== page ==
Steadfast has lofty ambitions but "still feels like it's getting its footing," writes Mike Sula. The Fifty/50 Group's newest fine dining spot inside the Kimpton Gray Hotel offers dishes "so irresistible you want to order them again ... side by side with some so unappealing they're difficult to look at." To start, a "deliciously weird" sweet foie bonbon is full of "creamy, rich livery" torchon in a dark chocolate shell while the impressive bread service is not to be skipped. Likewise, chicken-fried quail, the fideo and sweetbreads are all winners worth ordering. But some "promising-looking dishes go off the rails," such as "uncharacteristically moist" cider-braised rabbit surrounded by "tough, rubbery" shrimp balls and chorizo-stuffed chicken ballotine garnished with "tasteless" black truffles. Desserts are a "uniform delight" and include a dish of honey ice cream with sage pound cake and bee-pollen-infused whipped cream. Sula thinks the restaurant has to fix the "land mines" before it can reach its full potential. [Reader]
If you can't make it out to Yountville, CA., Next's current homage to The French Laundry is a sublime recreation of the experience. Grant Achatz and his team take a stroll down memory lane and present the iconic restaurant's cuisine, circa 1996, in 12 courses. It starts with Thomas Keller's famous salmon cornet canape before proceeding onto a variety of soups like a carrot soup akin to "sipping liquid carrot." The famous "oysters and pearls" dish is a rich indulgence featuring pearl tapioca and oysters supporting golden osetra caviar while entrees include butter-poached lobster and a "superb" short-rib pot au feu topped by an "unctuous nugget" of battered bone marrow. The meal is finished with foam-topped cappuccino semifreddo in a coffee cup alongside cinnamon-dusted doughnuts and "more mignardises than any normal person deserves." In the end, it's a four-star meal that Phil Vettel has become accustomed to at Next. [Tribune]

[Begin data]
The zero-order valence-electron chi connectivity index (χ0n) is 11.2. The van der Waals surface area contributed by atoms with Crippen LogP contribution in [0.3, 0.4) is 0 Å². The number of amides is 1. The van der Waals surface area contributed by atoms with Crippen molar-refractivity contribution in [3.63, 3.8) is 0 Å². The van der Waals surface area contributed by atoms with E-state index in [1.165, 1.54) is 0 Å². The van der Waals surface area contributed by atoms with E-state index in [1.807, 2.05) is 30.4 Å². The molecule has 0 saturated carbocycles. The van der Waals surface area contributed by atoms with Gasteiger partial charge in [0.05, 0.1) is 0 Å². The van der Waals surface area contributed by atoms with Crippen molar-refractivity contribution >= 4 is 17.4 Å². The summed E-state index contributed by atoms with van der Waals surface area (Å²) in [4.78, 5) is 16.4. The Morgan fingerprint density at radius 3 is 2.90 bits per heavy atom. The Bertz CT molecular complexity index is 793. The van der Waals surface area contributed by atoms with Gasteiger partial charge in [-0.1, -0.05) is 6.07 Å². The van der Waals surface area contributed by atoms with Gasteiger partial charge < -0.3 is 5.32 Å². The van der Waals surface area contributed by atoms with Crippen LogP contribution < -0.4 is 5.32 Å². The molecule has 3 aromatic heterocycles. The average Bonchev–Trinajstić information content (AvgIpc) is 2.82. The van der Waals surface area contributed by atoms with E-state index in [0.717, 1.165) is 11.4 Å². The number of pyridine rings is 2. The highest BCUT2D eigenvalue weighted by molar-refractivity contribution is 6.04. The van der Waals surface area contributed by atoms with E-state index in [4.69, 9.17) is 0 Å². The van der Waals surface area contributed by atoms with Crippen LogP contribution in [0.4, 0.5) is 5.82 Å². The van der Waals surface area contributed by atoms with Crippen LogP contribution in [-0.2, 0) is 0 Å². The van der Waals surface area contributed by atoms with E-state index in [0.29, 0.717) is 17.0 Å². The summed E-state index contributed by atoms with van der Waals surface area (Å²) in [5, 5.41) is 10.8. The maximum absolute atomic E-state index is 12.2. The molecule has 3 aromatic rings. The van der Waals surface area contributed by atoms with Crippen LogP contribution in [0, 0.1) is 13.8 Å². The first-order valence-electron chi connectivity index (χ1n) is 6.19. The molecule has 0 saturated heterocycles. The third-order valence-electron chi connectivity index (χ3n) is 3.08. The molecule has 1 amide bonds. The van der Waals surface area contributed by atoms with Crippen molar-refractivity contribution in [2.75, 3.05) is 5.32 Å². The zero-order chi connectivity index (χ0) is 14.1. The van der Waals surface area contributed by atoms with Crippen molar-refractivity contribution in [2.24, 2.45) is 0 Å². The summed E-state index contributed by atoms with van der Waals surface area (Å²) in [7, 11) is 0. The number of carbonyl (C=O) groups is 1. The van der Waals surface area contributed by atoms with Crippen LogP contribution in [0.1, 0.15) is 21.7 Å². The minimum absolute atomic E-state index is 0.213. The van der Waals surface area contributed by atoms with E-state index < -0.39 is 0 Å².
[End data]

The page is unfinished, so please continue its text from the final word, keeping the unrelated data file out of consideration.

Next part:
Michael Nagrant thinks The Loyalist "need[s] revisions" to make the place "truly top-notch." The "Noble Nothing" cocktail, made with bourbon, demerara sugar, Amargo-Vallet Angostura bitters and lemon verbena, is like "drinking very expensive leather in the middle of a citrus grove" and makes him "feel like a king" but the food is hit-or miss. Slices of ripe honeydew and cantaloupe dipped in crunchy cashew dust is "salty, sweet and funky" and the best dish on the menu. However, an overpriced $8 biscuit rides the "edge of dryness" while a bowl of grilled squid could use a "touch of acidity." It's redeemed, though, by "crackling, crusted, juicy-to-the-core" chicken thighs and a very good burger. If the kinks are worked out, Nagrant believes The Loyalist could really shine.
Pleasant House Pub is as nearly good as it ever was at its new home in Pilsen. The beer list is "fantastic" while the royal pies are still "excellent." The mushroom and kale pie stands out in particular as the "ultimate crack rock-like addictive pastry" and a "deeply savory dish." Lighter fare includes the royal chef's salad that "provide[s] nice contrast" with baby kale, shaved Brussels sprouts, Stilton cheese, walnuts, barley and apples. Fish and chips don't fare as well, coming out "over-fried and dry" but "unimpeachable" lacy crisp cookies are a delightful treat to end the meal. [RedEye]
The Northman delivers a "hefty array of ciders you'll want to drink your way through," according to Elizabeth Atkinson. Calling it an "education in cider," she lauds the "impressive" selection and recommends the Spanish long pour cider or the calvados, an apple brandy. Food is "pleasing but mostly incidental to drinking," with the melt and fish and chips with curried ketchup being highlights. Service is "excellent and knowledgeable" so novices "need not be intimidated, just ready to learn a bit more about apples and how ridiculously delicious cider can be." [TOC]